As we were sitting down to dinner last night, my son Otto, got up and voluntarily poured each person a glass of juice including himself. As we all said thank you, he proudly sat down and started sipping his juice. My daughter Thora said, “part of being nice to other people is being nice to yourself.” I felt deeply moved by hearing this and asked her where she had learned that from.
She said “you told it to me.” I’m not going to lie, I totally had a hell-ya-high-fiving-myself moment.
I know I’ve talked to them about how important it is to love themselves but I never put it in this way before. What Thora said felt so true. If we want to work toward being nice to other people, we have to work to be nice to ourselves too.
It got me thinking about how important this piece is for moms specifically. I have always felt that motherhood means sacrifice. My mom would always give herself the burnt piece of toast. I am usually the last person to sit down to a meal.
My kids don’t listen, but they’re always watching and they don’t miss much. If they see me always putting myself last, I am modeling to them that it's important to take care of other people but taking care of yourself is not valuable.
After my son was born, 20 months after my daughter, I went into a spiraling depression. I had lost my job during my first pregnancy and I suddenly found myself a stay at home mom of two babies. Money was very tight so childcare was not an option.The person I defined myself to be was not the person I saw in the mirror. Rarely seeing other adults, I spent my days primarily with two small babies who were looking to me for guidance not the other way around. I felt lost and utterly alone.
My Mom had stayed home with us when we were young so I found myself consciously and subconsciously adopting behaviors from when I grew up. Shopping for the sales, canning and pickling and sewing clothing at home was good. But I also started copying my Mom’s tendency to take care of everyone else but herself. I stopped spending any money on myself. I didn’t need new clothing now I was at home with the kids. My life didn’t warrant the need for a smartphone, a flip phone was fine. Up until this point, I had always supported myself financially, but now that I was with the kids, I was not bringing any money in, so I felt like I didn’t deserve to spend any money.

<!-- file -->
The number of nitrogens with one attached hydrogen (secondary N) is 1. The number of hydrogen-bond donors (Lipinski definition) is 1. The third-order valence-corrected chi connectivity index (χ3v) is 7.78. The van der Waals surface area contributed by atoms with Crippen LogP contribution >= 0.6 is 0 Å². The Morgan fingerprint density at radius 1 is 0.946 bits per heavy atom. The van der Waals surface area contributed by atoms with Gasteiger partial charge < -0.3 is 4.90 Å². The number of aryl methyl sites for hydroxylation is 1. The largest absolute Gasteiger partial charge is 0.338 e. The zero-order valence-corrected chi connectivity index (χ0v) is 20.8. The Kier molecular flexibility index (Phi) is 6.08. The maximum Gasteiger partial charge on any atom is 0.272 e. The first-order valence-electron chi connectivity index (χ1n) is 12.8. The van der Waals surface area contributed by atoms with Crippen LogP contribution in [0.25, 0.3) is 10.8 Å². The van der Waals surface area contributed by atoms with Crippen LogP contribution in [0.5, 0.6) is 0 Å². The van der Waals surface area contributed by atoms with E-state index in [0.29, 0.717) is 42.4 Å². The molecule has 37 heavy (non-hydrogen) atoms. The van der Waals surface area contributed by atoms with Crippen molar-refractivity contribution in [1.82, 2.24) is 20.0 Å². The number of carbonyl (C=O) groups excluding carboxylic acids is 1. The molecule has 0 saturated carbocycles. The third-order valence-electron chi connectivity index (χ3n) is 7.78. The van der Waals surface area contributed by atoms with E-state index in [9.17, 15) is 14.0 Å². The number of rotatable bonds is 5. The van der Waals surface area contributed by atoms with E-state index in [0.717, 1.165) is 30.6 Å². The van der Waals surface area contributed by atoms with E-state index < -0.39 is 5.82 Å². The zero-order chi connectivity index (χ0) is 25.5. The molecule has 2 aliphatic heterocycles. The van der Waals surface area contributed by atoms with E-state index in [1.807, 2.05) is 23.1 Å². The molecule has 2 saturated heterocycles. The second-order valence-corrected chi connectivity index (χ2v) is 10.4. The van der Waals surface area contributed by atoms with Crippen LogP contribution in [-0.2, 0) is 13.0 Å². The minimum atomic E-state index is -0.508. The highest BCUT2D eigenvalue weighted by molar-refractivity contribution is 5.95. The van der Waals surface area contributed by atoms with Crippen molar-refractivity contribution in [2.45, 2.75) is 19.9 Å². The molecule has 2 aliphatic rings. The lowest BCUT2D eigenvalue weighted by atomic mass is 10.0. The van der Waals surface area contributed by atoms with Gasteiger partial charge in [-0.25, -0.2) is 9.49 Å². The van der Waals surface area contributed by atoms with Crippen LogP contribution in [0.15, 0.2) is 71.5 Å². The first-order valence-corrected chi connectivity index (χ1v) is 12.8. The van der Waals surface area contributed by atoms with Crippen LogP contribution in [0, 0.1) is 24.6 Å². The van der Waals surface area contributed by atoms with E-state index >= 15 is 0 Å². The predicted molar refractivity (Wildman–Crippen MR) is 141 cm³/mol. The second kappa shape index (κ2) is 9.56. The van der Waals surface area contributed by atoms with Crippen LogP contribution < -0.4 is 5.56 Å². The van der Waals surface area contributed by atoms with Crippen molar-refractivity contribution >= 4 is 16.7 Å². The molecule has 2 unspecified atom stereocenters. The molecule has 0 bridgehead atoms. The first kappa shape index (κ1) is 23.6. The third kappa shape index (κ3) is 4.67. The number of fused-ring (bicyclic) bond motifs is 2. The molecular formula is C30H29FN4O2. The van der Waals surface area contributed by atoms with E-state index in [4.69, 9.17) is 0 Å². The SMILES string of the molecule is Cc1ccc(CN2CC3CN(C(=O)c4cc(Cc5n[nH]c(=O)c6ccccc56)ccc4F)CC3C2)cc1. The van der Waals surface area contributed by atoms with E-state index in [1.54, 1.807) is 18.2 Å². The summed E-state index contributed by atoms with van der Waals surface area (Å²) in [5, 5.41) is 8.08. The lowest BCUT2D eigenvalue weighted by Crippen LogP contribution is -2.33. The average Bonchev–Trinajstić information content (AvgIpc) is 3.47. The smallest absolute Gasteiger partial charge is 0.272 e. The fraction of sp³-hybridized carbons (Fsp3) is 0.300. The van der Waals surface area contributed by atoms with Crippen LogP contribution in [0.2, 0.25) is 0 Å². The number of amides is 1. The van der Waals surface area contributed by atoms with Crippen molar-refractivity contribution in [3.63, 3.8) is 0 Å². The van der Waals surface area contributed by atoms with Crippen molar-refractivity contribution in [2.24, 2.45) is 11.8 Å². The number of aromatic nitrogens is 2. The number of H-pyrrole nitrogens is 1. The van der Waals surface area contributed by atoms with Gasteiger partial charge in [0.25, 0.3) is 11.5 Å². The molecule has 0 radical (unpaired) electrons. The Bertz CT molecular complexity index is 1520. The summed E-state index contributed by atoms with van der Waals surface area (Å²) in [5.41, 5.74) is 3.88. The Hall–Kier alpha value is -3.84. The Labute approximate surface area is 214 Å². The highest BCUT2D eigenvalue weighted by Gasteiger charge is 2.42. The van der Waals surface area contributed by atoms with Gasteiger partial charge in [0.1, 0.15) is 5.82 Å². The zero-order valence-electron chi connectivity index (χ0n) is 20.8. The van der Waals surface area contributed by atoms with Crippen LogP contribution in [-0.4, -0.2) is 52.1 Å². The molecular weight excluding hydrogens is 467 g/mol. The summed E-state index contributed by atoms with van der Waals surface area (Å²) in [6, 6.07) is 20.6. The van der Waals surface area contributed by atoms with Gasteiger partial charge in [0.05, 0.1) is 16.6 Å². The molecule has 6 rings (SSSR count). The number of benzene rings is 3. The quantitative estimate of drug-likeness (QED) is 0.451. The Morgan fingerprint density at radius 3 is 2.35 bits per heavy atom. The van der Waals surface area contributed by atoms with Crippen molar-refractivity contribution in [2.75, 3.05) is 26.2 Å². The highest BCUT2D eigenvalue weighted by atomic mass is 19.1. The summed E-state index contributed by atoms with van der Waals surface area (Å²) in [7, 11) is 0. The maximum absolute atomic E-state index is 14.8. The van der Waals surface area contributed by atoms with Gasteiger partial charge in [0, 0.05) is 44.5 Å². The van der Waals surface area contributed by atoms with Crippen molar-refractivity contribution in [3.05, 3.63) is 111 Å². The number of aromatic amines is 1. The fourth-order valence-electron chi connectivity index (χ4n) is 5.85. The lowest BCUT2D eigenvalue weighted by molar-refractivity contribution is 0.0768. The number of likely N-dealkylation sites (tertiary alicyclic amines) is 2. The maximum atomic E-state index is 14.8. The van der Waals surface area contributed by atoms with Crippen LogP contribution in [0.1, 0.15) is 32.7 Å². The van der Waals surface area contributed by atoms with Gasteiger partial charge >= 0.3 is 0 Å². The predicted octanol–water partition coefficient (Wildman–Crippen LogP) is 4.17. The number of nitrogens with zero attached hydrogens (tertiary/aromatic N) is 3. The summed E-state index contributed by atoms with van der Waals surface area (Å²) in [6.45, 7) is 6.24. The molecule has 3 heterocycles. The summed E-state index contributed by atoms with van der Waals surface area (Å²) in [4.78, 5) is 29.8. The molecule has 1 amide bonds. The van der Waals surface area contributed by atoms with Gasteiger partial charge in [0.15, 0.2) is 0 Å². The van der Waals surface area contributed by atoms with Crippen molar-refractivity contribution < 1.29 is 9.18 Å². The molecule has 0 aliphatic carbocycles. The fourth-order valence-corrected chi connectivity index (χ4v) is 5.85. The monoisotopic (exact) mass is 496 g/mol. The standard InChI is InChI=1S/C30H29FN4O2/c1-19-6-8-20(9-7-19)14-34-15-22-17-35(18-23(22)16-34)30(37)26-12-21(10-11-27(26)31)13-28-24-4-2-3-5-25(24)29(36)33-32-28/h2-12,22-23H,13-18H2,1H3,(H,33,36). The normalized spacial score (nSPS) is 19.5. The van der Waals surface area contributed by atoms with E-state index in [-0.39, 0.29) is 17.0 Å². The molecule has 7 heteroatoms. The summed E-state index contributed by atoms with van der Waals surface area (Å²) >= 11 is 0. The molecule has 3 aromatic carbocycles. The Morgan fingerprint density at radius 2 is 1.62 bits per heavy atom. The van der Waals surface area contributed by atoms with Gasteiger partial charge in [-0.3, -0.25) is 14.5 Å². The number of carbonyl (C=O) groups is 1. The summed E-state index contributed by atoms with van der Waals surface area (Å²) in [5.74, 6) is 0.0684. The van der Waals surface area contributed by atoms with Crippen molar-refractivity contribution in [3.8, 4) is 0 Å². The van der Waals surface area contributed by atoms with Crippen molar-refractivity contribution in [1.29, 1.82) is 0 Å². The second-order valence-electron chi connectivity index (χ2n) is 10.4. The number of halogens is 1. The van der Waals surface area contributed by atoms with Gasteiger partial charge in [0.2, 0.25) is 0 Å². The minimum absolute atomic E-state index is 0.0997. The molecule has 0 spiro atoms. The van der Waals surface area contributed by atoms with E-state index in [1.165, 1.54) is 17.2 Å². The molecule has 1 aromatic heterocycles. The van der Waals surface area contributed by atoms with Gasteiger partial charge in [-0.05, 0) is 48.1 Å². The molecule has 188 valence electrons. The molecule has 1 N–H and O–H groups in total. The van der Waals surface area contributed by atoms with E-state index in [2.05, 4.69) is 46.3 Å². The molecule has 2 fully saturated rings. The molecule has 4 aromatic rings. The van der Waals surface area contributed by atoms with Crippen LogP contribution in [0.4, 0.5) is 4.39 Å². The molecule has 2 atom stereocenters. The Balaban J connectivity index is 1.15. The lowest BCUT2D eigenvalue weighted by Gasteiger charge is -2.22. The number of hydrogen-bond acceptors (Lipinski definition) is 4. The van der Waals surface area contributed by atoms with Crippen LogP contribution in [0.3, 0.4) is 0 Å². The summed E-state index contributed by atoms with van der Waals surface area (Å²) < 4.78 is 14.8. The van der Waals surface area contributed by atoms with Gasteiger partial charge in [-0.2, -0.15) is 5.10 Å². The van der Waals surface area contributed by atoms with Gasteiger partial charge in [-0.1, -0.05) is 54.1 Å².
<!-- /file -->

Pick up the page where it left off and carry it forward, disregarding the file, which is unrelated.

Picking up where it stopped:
I’ve spoken before about how my depression was a motivating factor for me starting Leche Libre. I needed a project which would help me feel my own value again, but that became complicated as I put any extra energy I had left over from parenting into my business and basically drove myself into the ground.
I became very depressed, angry and resentful at everyone around me. I knew I needed to go to therapy but how were we going to pay for it? I was so overwhelmed by life that the thought of figuring out how to get help was paralyzing. Finally after a particularly depressed 3 weeks where I could barely get out of bed, I decided that I had to commit to investing in myself and made my first therapy appointment.
I remember my counselor saying, “you talk about your family and you talk about your business, but where are you? Where is the time you put toward yourself?” I was like: “What? There is no time! What do you expect me to do? Go to a spa? A day at the spa will never be enough. I’d need to be there for like 30 days straight to get out of this pit and that’s not going to happen anytime soon.” My counselor laughed and was like, yeah I know it feels that way. What about small things you can do everyday that will make you feel good. What do you like to do?
I was like, what do I like to do for myself?? Aside from drinking alcohol, (which makes as much trouble as it helps) I couldn’t think of anything I could do. Slowly over time I was able to integrate small things into my daily life which make me feel good, like taking a hot baths at night alone, a drawer full of my favorite teas and Saturday mornings sleeping in undisturbed.
I know these daily things sound mediocre and hardly powerful enough to be life changing, but by creating time throughout the day, everyday that is just dedicated to doing something nice for myself, I’ve proved to myself that I really care. I have made a statement to myself and everyone else in my family that I, myself, am valuable.
My kids don’t listen to me, but they are watching me. They see me doing nice things for myself and setting aside the time to do them. They know the boundaries, that when I’m taking my tub, it's my time and I’m not going to help them with shit.
By taking care of myself, I’m modeling to them, that they need to take care of themselves too. The more we take care of and value ourselves, the less time we have for allowing ourselves to be treated badly.
I believe in teaching my kids the golden rule, which is treat other people how you would want to be treated. And part of being nice to other people, is being nice to yourself. Thanks Thora, I’m gonna keep that.